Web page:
The holly family, a diverse group of plants, includes almost 400 species. Mostly evergreen, holly plants range in size from 18 inches to 50 feet. The shapes vary as well, from tall columns to rounded shrubs. Gardeners generally use holly plants as privacy hedges or ornamentals. Overall a low-maintenance plant, it requires very little care. Holly bushes thrive in USDA Plant Hardiness Zones 5a to 9b.
Provide an area of the garden where the holly bush will get plenty of sun. Check for underground pipes as the holly bush tends to have long roots that may become invasive to pipes, septic tanks and sidewalks.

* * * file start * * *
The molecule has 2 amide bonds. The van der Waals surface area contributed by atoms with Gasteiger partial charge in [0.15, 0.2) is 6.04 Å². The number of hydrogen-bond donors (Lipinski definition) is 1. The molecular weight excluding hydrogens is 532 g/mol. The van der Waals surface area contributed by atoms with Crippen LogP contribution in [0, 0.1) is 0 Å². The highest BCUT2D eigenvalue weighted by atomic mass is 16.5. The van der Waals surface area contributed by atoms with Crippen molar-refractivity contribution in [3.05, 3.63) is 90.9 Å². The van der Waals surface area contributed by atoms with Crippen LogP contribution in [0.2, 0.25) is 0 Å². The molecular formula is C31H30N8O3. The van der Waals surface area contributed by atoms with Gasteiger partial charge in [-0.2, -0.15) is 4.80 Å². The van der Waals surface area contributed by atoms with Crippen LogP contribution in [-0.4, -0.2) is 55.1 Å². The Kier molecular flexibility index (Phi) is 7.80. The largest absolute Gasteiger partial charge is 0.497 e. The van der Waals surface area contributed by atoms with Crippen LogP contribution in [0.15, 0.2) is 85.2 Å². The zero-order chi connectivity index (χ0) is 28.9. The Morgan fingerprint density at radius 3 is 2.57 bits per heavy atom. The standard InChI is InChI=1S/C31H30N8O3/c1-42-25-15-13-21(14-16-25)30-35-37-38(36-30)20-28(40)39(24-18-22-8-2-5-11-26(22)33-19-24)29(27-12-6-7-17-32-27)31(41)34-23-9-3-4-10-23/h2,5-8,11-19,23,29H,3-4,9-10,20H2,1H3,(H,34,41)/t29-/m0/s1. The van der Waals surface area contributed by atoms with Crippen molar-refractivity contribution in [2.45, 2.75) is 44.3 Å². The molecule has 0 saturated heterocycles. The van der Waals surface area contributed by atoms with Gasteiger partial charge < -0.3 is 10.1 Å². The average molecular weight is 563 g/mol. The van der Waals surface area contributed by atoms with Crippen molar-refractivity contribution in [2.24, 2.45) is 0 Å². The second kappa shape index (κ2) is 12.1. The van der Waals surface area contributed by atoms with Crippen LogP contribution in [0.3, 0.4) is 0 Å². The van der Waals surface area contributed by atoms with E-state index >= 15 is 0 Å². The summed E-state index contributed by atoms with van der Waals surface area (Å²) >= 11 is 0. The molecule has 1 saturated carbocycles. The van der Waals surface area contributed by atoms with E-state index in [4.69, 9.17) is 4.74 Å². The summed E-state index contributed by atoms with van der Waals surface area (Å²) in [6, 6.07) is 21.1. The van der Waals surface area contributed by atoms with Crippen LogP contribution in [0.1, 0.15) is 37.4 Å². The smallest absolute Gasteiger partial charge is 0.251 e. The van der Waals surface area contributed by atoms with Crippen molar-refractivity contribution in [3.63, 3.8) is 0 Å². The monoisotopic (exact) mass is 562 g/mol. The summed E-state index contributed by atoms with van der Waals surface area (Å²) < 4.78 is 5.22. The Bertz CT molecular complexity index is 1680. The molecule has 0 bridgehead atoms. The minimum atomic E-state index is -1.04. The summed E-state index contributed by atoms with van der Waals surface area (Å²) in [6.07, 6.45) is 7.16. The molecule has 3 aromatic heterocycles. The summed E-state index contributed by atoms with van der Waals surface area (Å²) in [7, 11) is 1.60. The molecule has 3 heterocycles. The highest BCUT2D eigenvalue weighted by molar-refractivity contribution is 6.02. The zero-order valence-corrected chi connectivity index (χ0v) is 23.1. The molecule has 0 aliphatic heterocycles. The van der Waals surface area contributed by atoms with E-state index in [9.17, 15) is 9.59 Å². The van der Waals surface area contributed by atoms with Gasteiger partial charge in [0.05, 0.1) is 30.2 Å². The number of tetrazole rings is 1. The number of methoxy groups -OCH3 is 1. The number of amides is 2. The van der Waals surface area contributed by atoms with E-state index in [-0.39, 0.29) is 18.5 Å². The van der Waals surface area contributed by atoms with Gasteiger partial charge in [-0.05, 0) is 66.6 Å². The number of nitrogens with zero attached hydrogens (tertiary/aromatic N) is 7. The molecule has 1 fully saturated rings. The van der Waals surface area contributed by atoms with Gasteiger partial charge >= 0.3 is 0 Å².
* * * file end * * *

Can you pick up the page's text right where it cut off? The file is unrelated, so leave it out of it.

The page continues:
Check the pH of your soil. Although the holly bush is tolerant of a range of soils, it does best in somewhat acidic soil. Your county cooperative extension office can analyze your soil and recommend appropriate soil amendments to help your holly shrub to thrive.
Apply a 3-inch layer of compost under the holly bush each spring. Keep it at least 2 inches from the trunk and spread it out as far as the outermost branches. This will help the soil stay moist and control weeds.
Prune the holly bush in the fall. Trim off any dying or dead branches, and prune the bush to the desired shape.
Water the holly bush only if you don't get much rain. The plant requires 1 inch of rain per week.